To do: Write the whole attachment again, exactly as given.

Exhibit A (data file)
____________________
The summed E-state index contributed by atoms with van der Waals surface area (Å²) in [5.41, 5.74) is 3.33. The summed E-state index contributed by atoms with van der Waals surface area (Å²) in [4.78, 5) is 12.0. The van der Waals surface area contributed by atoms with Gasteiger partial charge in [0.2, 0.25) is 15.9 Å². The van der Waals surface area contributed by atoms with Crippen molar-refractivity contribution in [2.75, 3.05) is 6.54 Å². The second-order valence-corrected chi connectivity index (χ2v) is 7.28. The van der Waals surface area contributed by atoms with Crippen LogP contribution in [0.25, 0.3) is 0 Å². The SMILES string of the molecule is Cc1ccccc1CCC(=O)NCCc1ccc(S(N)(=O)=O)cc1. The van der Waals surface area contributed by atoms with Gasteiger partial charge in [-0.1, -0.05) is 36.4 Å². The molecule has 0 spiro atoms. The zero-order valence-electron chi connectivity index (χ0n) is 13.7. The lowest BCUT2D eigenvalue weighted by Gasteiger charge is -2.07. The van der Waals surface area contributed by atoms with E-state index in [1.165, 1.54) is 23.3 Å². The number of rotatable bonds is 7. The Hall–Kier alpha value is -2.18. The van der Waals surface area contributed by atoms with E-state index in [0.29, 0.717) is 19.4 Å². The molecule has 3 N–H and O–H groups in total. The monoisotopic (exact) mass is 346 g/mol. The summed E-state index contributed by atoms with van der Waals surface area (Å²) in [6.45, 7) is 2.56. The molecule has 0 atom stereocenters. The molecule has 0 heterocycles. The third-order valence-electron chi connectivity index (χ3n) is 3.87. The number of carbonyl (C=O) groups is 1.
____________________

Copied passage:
The summed E-state index contributed by atoms with van der Waals surface area (Å²) in [5.41, 5.74) is 3.33. The summed E-state index contributed by atoms with van der Waals surface area (Å²) in [4.78, 5) is 12.0. The van der Waals surface area contributed by atoms with Gasteiger partial charge in [0.2, 0.25) is 15.9 Å². The van der Waals surface area contributed by atoms with Crippen molar-refractivity contribution in [2.75, 3.05) is 6.54 Å². The second-order valence-corrected chi connectivity index (χ2v) is 7.28. The van der Waals surface area contributed by atoms with Crippen LogP contribution in [0.25, 0.3) is 0 Å². The SMILES string of the molecule is Cc1ccccc1CCC(=O)NCCc1ccc(S(N)(=O)=O)cc1. The van der Waals surface area contributed by atoms with Gasteiger partial charge in [-0.1, -0.05) is 36.4 Å². The molecule has 0 spiro atoms. The zero-order valence-electron chi connectivity index (χ0n) is 13.7. The lowest BCUT2D eigenvalue weighted by Gasteiger charge is -2.07. The van der Waals surface area contributed by atoms with E-state index in [1.165, 1.54) is 23.3 Å². The number of rotatable bonds is 7. The Hall–Kier alpha value is -2.18. The van der Waals surface area contributed by atoms with E-state index in [0.29, 0.717) is 19.4 Å². The molecule has 3 N–H and O–H groups in total. The monoisotopic (exact) mass is 346 g/mol. The summed E-state index contributed by atoms with van der Waals surface area (Å²) in [6.45, 7) is 2.56. The molecule has 0 atom stereocenters. The molecule has 0 heterocycles. The third-order valence-electron chi connectivity index (χ3n) is 3.87. The number of carbonyl (C=O) groups is 1.